GAINESVILLE, Fla. -- His resume included training up-and-coming professionals Kathy Rinaldi and Carling Bassett, but Andy Brandi was a stranger to the collegiate scene when hired to coach the University of Florida women in 1984.
“I had no background in college tennis,” Brandi recalled Friday. “And not being known in junior tennis or being involved in junior tennis in any way it took a while to get the word out about the University of Florida.”
It helped that Shaun Stafford, the Class 4A state singles champion, played across town at Gainesville Buchholz.
When Stafford signed with UF it “opened the floodgates,” according to Brandi.
And those courts by the law school have never been the same.
Brandi built the Gators into the one of the elite programs in all of college sports, winning more than 91 percent of his duel matches and a trio of national championships in 17 seasons, a foundation current UF coach Roland Thornqvist -- three NCAA championships since succeeding Brandi in 2002, including the last two -- has maintained in equally dominant fashion.
Come Saturday night, Brandi’s legacy in the game will be further entrenched when he’s inducted into the Women’s Collegiate Tennis Hall of Fame in Newport News, Va.
“I look at this as an achievement not only for myself, but for all the players that represented the University of Florida,” Brandi said of the honor presented in conjunction with the Intercollegiate Tennis Association (ITA). “Without them and all their success, none of this would have happened.”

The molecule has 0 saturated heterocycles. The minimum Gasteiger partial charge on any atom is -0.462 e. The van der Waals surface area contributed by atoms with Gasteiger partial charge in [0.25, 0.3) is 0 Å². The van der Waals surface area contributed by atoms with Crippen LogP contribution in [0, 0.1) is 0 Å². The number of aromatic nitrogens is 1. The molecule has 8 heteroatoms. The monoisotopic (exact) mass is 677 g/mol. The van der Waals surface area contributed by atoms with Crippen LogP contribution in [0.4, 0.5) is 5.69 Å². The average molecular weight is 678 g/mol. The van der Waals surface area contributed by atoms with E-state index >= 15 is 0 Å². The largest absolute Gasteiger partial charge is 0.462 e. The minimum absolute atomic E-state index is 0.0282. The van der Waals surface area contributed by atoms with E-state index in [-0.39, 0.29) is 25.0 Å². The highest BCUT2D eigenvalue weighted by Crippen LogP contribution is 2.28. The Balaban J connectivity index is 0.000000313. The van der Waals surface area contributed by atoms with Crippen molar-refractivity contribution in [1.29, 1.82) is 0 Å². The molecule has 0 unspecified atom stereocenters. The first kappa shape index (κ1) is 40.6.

“Them” would be the conga line of UF All-Americans too long to mention, but led the likes of Stafford, Nicole Arendt, Andrea Farley, Jill Craybas, Dawn Buth and, of course, Lisa Raymond, the two-time NCAA singles champion who won the last 44 matches of her phenomenal career.
Raymond, as it turns out, will join Brandi in the 2012 Hall of Fame Class.
It’s beyond fitting that Brandi, who was a staggering 460-43 (.915) as coach of the Gators, will be there alongside Raymond, who went 69-4, including 34-0 her sophomore year, before turning pro and swinging into a career now 19 years old and worth $9 million in tournament earnings, mostly on the doubles circuit.
“It’s a wowing experience,” Brandi, now 60 and a junior boys coach in Boca Raton, said of the double-dip of Gators being immortalized this weekend. “I think you’re looking at the greatest college player ever in play tennis and probably the most successful college player in professional tennis.”
Raymond, now 38, is still competing on the professional doubles circuit and only six months was ago was half of a doubles team (along with partner Liezel Huber) ranked No. 1 in the world by the WTA.
This weekend, Brandi and Raymond can toast being on top -- together.
“I think I’ll have a glass a wine,” Brandi said. “Maybe even two.”